I am a bit of a genealogy buff - not so much because I enjoy long lists of “begats” but rather because I love learning about how our ancestors participated in the larger sweep of human history. What a difference, for example, between the English heritage of my maternal grandmother, whose forebears made the treacherous journey to colonial Massachusetts in 1638, and the English heritage of my paternal grandmother, whose father had to foreswear allegiance to Queen Victoria in order to become a U.S. citizen more than two centuries later.
This hobby, both through tracing my own and my husband's lineage online and through our DNA matches, has brought me into contact with relatives who have recounted fascinating and sometimes tragic tales about our forebears, as well as about the daily details of their lives. One of my ancestors, for example, was a sailor who fell overboard and drowned. Apparently he was typical of seamen of his day who never learned to swim; and even if he had, his heavy clothing and shoes would probably have made it impossible for him to stay afloat long enough to be rescued.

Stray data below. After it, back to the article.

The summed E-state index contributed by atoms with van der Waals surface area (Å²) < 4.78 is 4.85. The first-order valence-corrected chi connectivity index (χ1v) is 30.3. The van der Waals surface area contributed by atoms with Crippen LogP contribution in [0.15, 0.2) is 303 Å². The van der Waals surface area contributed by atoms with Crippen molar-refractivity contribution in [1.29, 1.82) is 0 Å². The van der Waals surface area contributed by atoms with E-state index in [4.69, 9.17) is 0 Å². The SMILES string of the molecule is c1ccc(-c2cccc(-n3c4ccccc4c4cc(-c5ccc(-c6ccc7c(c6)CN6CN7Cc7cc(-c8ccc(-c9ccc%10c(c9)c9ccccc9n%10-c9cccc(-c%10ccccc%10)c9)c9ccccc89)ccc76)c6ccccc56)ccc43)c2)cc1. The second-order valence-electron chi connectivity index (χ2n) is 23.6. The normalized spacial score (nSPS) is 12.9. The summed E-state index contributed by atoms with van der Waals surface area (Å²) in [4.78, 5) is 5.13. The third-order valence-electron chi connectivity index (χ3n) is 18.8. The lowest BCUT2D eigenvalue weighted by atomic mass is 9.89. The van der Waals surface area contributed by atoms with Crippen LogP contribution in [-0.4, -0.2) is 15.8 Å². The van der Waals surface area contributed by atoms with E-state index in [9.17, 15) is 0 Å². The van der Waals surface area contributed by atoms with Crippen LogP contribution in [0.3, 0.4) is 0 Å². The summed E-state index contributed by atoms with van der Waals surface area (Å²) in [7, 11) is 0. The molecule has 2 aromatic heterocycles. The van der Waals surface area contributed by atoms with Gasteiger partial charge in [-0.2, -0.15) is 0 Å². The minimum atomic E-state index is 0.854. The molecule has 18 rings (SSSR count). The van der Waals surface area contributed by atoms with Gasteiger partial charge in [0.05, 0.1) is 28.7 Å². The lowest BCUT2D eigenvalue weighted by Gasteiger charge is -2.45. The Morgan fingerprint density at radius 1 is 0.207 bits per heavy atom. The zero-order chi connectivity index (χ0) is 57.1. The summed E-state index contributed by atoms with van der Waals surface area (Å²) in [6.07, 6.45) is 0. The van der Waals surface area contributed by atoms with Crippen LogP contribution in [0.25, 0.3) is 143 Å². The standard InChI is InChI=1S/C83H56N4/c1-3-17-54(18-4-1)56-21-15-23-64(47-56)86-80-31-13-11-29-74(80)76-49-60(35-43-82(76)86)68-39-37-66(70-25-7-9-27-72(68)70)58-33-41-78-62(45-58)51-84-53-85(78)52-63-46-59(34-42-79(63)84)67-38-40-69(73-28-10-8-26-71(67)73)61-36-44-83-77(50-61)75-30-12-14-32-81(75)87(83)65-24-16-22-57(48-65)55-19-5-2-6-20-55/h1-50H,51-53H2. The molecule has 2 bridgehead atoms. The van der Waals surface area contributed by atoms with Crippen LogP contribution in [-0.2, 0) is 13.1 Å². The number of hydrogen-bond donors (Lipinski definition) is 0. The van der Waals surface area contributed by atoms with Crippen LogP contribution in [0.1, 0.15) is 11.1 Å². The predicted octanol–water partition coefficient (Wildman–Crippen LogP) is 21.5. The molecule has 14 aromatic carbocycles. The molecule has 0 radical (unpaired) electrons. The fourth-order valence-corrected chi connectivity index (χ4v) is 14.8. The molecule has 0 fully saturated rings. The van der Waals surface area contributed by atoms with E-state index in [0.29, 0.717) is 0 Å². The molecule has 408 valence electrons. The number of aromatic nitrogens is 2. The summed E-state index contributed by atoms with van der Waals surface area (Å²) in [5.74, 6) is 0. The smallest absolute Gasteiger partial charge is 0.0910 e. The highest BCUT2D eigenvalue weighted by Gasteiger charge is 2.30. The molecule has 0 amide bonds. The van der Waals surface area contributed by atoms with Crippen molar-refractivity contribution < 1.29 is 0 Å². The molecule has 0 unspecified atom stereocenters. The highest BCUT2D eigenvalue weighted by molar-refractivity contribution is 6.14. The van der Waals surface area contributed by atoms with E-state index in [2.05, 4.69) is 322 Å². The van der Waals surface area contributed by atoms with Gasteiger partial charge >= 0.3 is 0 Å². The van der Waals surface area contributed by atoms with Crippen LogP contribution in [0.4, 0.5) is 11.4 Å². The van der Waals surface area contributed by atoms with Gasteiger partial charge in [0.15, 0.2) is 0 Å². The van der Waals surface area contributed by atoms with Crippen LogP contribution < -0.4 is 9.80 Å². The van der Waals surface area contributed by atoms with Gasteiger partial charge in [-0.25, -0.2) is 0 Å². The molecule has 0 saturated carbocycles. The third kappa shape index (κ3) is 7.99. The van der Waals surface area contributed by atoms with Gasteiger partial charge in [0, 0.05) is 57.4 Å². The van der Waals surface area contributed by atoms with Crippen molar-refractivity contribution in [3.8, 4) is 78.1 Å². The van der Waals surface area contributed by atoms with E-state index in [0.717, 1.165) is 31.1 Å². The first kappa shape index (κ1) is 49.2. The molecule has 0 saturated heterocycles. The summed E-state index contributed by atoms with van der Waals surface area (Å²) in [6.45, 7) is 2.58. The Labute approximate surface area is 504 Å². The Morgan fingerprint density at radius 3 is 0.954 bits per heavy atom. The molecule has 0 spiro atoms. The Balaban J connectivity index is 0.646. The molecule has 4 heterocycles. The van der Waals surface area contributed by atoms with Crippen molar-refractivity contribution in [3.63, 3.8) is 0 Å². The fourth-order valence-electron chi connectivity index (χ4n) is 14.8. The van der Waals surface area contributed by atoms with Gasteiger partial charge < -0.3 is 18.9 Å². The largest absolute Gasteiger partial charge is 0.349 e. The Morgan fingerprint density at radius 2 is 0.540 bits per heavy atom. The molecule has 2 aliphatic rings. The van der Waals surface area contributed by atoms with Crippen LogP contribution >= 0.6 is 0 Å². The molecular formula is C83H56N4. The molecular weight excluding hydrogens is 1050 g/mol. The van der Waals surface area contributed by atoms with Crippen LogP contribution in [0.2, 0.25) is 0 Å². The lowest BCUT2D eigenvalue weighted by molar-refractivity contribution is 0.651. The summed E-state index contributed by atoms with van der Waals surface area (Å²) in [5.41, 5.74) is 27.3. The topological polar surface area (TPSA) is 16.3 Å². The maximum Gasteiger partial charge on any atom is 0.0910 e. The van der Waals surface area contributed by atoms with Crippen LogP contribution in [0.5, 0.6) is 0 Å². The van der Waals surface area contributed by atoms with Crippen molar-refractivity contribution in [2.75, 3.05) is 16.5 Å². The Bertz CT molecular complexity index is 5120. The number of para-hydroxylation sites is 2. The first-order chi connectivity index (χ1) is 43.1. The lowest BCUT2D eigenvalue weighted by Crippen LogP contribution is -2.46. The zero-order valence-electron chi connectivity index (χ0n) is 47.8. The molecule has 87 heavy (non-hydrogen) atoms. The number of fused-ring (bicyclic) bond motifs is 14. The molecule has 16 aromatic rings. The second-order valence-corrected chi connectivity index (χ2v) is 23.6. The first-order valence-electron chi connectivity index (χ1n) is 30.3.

I recently heard, from descendants of my husband’s maternal great grandparents, a very poignant story about my mother-in-law’s first cousin Annie. Annie played the piano in a silent movie theater near her home in central Canada, and her music books are still in her family's possession. Annie later went to work in a lawyer’s office, and one day her boss asked her to translate for a client named Joseph, who spoke only French. The conversation must have continued after hours, because Annie and Joseph fell in love and were married in October of 1917.
A year later, on October 26, 1918, as the influenza pandemic raged outside its doors, Annie gave birth to their daughter Anne-Marie in a nearby hospital. Within a few days Joseph had died of the flu. Annie, by now gravely ill herself, was not told of Joseph’s death, but two days later, according to family legend, she murmured, “I see Joseph. He has flowers.” Those were Annie's last words.